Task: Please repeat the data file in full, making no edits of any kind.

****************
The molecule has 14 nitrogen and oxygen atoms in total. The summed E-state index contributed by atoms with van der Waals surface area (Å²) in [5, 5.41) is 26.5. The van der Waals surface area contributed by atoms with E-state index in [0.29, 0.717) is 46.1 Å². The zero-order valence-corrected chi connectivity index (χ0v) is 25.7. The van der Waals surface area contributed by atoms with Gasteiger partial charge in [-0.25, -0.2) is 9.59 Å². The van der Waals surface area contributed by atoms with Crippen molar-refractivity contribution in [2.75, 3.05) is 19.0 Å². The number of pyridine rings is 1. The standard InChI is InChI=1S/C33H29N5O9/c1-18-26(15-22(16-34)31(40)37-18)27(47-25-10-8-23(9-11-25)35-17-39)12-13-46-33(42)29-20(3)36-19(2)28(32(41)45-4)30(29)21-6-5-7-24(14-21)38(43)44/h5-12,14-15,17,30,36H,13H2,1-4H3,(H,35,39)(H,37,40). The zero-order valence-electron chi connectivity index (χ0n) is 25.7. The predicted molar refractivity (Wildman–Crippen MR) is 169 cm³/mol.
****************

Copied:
The molecule has 14 nitrogen and oxygen atoms in total. The summed E-state index contributed by atoms with van der Waals surface area (Å²) in [5, 5.41) is 26.5. The van der Waals surface area contributed by atoms with E-state index in [0.29, 0.717) is 46.1 Å². The zero-order valence-corrected chi connectivity index (χ0v) is 25.7. The van der Waals surface area contributed by atoms with Gasteiger partial charge in [-0.25, -0.2) is 9.59 Å². The van der Waals surface area contributed by atoms with Crippen molar-refractivity contribution in [2.75, 3.05) is 19.0 Å². The number of pyridine rings is 1. The standard InChI is InChI=1S/C33H29N5O9/c1-18-26(15-22(16-34)31(40)37-18)27(47-25-10-8-23(9-11-25)35-17-39)12-13-46-33(42)29-20(3)36-19(2)28(32(41)45-4)30(29)21-6-5-7-24(14-21)38(43)44/h5-12,14-15,17,30,36H,13H2,1-4H3,(H,35,39)(H,37,40). The zero-order valence-electron chi connectivity index (χ0n) is 25.7. The predicted molar refractivity (Wildman–Crippen MR) is 169 cm³/mol.